Alaska Legislature boosts funding for schools and university

Public schools and the state university system will receive funding boosts under the state operating and capital budgets that the Alaska Legislature passed this weekend.

Gov. Bill Walker still must approve the budgets. But his press secretary said Monday that the governor had no plans to veto the education-related funding that legislators agreed on. That means the state will contribute an additional $10 million to the University of Alaska's operating budget next academic year — UA's first funding boost after four years of cuts. Alaska's school districts will divide a $20 million increase after receiving the same amount of per-student funding in the current school year as they did the year prior.

While education officials welcomed the funding increases, the additional money will not completely close budget gaps or reverse years of staff cuts.

[Here's what flat funding has meant for Alaska's schools]

Still, Anchorage School District Superintendent Deena Bishop said she was thankful that schools did not have to withstand a second year of flat funding.

"It's good that we're moving into this summer a lot different than we were last year," she said in an interview Monday.

K-12 funding


Under the capital budget passed by legislators, Alaska's 53 school districts and Mt. Edgecumbe High School in Sitka will split an additional $20 million next school year, or a nearly 2 percent increase from the current year. The increase will be a one-time grant, and slightly less than the permanent, $100 boost to the state's per-student spending formula that many House majority members have pushed.

The Legislature also passed a separate bill that allows for a $30 million increase to school funding in the 2019-2020 school year.

The money will be allocated based on the state's per-student spending formula.

The Anchorage School District, the state's largest school district, will receive the biggest chunk: roughly $5.5 million more next school year, according to Jim Anderson, the district's chief financial officer.

The district will revisit the budget it crafted for 2018-19 to account for the additional funding, Bishop said.

"While it's not going to make us whole, as compared to the costs, we are looking at a different picture now," Bishop said. "What can we provide to our school district that's going to move us forward?"

The Anchorage School Board had approved a $559 million general fund budget in February for next school year that was based on flat funding. Flat funding paired with increased costs drove an anticipated $13 million budget gap, district administrators said. The Board partially plugged that gap with $4 million in savings and the rest through cuts, including the elimination of classroom teaching positions.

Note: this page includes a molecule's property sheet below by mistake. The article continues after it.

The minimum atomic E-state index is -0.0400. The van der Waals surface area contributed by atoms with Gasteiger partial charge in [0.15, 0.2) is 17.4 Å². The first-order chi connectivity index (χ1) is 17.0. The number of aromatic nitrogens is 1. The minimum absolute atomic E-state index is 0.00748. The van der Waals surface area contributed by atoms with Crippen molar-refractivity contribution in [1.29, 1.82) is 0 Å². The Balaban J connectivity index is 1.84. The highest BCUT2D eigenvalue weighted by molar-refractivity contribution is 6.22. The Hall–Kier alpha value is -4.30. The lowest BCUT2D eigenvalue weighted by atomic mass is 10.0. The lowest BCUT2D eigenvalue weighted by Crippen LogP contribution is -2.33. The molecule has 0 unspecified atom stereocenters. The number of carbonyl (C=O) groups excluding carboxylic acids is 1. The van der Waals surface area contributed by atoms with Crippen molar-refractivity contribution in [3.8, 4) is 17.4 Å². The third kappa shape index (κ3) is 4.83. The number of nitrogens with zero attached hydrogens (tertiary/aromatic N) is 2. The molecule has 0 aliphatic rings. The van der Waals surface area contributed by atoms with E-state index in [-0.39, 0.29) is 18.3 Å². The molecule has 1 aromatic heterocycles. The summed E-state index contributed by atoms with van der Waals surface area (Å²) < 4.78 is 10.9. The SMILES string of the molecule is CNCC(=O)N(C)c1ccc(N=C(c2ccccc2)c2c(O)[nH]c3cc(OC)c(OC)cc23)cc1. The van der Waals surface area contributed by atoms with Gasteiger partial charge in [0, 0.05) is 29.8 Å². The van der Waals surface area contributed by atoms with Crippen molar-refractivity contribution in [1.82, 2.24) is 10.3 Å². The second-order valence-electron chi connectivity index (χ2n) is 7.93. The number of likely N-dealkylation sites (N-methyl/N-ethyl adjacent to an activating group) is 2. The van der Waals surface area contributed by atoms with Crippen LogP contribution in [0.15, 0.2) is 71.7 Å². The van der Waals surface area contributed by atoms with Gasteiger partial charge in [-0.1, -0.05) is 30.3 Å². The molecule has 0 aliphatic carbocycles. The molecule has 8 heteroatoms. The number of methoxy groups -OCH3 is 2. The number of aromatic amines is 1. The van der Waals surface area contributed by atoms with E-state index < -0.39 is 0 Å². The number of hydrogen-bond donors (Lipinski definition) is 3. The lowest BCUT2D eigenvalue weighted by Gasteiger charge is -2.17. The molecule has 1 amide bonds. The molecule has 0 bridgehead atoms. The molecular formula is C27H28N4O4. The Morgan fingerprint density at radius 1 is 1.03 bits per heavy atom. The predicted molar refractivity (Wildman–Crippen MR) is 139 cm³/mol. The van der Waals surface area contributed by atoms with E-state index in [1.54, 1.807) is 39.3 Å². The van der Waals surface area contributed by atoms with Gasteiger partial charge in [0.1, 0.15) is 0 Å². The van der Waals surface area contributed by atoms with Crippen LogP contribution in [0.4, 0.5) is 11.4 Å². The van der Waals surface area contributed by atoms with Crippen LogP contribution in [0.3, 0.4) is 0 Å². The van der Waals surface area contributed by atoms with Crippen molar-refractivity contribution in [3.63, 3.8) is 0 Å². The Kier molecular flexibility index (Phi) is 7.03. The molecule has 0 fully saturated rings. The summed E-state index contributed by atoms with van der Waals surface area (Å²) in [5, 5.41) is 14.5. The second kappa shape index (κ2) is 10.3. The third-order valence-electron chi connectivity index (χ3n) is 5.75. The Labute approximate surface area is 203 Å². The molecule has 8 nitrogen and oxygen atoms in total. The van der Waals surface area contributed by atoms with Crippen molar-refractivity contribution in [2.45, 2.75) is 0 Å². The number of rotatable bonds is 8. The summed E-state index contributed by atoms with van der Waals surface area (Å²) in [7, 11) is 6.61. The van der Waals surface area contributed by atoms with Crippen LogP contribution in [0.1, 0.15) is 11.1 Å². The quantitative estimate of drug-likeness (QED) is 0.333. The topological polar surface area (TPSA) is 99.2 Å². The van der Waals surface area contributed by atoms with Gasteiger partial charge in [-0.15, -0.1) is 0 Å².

Bishop said the district could allocate the new money in many different ways. It could bring back teaching positions, custodians or counselors. It could use it to close part of the budget gap instead of using its savings. It could put it toward its contract with the Anchorage Education Association teachers union, which is currently being negotiated.

The district and School Board will discuss where to allocate the money at the Board's 4 p.m. work session next Monday, Bishop said.

UA funding

The state's annual operating budget approved by Alaska lawmakers includes a $10 million funding boost for the state university system, or about a 3 percent increase from the current year, bringing the total to about $327 million.

That's about $50 million less than UA received in the 2013-14 academic year and about $14 million less than what university leaders said they needed to rebuild UA's capacity and grow.

In November, UA President Jim Johnsen told regents that in the past four years the university system had cut 1,183 employees and its enrollment had shrunk by roughly 5,000 students.

Johnsen said in a statement Monday that he appreciated the funding increase and believed it represented a significant show of support from the Legislature.

"In passing this increase, legislators voiced their support for our university and our strategic priorities — economic and workforce development, research and innovation, and student success," he said. "This renewed support for the university recognizes the strength of our faculty and campuses, our position as the world's leader in Arctic research, and the critical role we play in expanding opportunities for Alaskans."

The UA Board of Regents will meet May 31 to discuss and decide on a budget for next academic year, according to UA spokeswoman Robbie Graham.

Other education funding approved by the Legislature includes:


— $2 million for maintenance, renovation and repairs at the university system.
— $24.2 million for schools' major maintenance projects.
— An additional $6 million over the next two fiscal years for preschool grants.

Walker's press secretary, Austin Baird, said in a statement Monday that Alaska's students, parents and educators deserve certainty that schools will be funded in a timely fashion each year.

"Governor Walker supports an increase to the Base Student Allocation, however, the funding in this budget is the equivalent of a BSA increase for the next two years — providing certainty to our administrators and ensuring that no teachers will receive pink slips this year or next," he said. "At a time when the Department of Education and Early Development is asking districts to do more to close the achievement gap, the additional resources approved by the Legislature will provide districts a measure of stability needed to plan for the work ahead."

Baird said many procedural steps remain before the budget reaches Walker's desk for final approval.

Tegan Hanlon

Tegan Hanlon was a reporter for the Anchorage Daily News between 2013 and 2019. She now reports for Alaska Public Media.